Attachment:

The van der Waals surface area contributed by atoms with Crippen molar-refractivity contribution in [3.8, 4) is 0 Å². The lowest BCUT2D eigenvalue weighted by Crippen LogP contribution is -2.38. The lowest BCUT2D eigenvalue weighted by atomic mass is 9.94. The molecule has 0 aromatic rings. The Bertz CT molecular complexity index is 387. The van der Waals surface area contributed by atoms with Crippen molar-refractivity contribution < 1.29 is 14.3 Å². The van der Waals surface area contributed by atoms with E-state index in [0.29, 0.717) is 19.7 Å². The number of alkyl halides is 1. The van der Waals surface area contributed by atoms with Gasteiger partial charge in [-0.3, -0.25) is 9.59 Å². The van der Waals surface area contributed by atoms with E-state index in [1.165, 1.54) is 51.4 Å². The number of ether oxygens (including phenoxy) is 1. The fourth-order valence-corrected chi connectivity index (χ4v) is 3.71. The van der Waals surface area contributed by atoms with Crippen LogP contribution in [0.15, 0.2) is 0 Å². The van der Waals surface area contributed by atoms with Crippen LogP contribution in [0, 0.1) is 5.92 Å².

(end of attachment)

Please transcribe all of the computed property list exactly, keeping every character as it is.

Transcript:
The van der Waals surface area contributed by atoms with Crippen molar-refractivity contribution in [3.8, 4) is 0 Å². The lowest BCUT2D eigenvalue weighted by Crippen LogP contribution is -2.38. The lowest BCUT2D eigenvalue weighted by atomic mass is 9.94. The molecule has 0 aromatic rings. The Bertz CT molecular complexity index is 387. The van der Waals surface area contributed by atoms with Crippen molar-refractivity contribution < 1.29 is 14.3 Å². The van der Waals surface area contributed by atoms with E-state index in [0.29, 0.717) is 19.7 Å². The number of alkyl halides is 1. The van der Waals surface area contributed by atoms with Gasteiger partial charge in [-0.3, -0.25) is 9.59 Å². The van der Waals surface area contributed by atoms with E-state index in [1.165, 1.54) is 51.4 Å². The number of ether oxygens (including phenoxy) is 1. The fourth-order valence-corrected chi connectivity index (χ4v) is 3.71. The van der Waals surface area contributed by atoms with Crippen LogP contribution in [0.15, 0.2) is 0 Å². The van der Waals surface area contributed by atoms with Crippen LogP contribution in [0, 0.1) is 5.92 Å².